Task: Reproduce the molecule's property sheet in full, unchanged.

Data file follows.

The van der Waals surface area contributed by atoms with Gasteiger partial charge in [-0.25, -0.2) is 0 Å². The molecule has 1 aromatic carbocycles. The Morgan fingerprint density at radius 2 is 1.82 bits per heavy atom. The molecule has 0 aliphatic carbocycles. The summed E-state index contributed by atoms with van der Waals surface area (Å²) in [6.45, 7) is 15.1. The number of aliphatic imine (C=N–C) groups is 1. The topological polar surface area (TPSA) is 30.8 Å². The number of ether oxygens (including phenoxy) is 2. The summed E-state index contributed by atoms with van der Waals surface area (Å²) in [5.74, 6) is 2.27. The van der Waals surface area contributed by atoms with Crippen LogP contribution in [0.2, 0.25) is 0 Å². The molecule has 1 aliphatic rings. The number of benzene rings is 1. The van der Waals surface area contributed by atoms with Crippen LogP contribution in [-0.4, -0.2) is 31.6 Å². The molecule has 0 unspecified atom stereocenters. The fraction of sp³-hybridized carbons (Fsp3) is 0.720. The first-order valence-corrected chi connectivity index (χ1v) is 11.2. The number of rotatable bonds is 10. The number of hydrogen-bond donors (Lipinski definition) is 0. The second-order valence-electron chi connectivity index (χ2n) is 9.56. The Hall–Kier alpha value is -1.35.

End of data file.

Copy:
The van der Waals surface area contributed by atoms with Gasteiger partial charge in [-0.25, -0.2) is 0 Å². The molecule has 1 aromatic carbocycles. The Morgan fingerprint density at radius 2 is 1.82 bits per heavy atom. The molecule has 0 aliphatic carbocycles. The summed E-state index contributed by atoms with van der Waals surface area (Å²) in [6.45, 7) is 15.1. The number of aliphatic imine (C=N–C) groups is 1. The topological polar surface area (TPSA) is 30.8 Å². The number of ether oxygens (including phenoxy) is 2. The summed E-state index contributed by atoms with van der Waals surface area (Å²) in [5.74, 6) is 2.27. The van der Waals surface area contributed by atoms with Crippen LogP contribution in [0.2, 0.25) is 0 Å². The molecule has 1 aliphatic rings. The number of benzene rings is 1. The van der Waals surface area contributed by atoms with Crippen LogP contribution in [-0.4, -0.2) is 31.6 Å². The molecule has 0 unspecified atom stereocenters. The fraction of sp³-hybridized carbons (Fsp3) is 0.720. The first-order valence-corrected chi connectivity index (χ1v) is 11.2. The number of rotatable bonds is 10. The number of hydrogen-bond donors (Lipinski definition) is 0. The second-order valence-electron chi connectivity index (χ2n) is 9.56. The Hall–Kier alpha value is -1.35.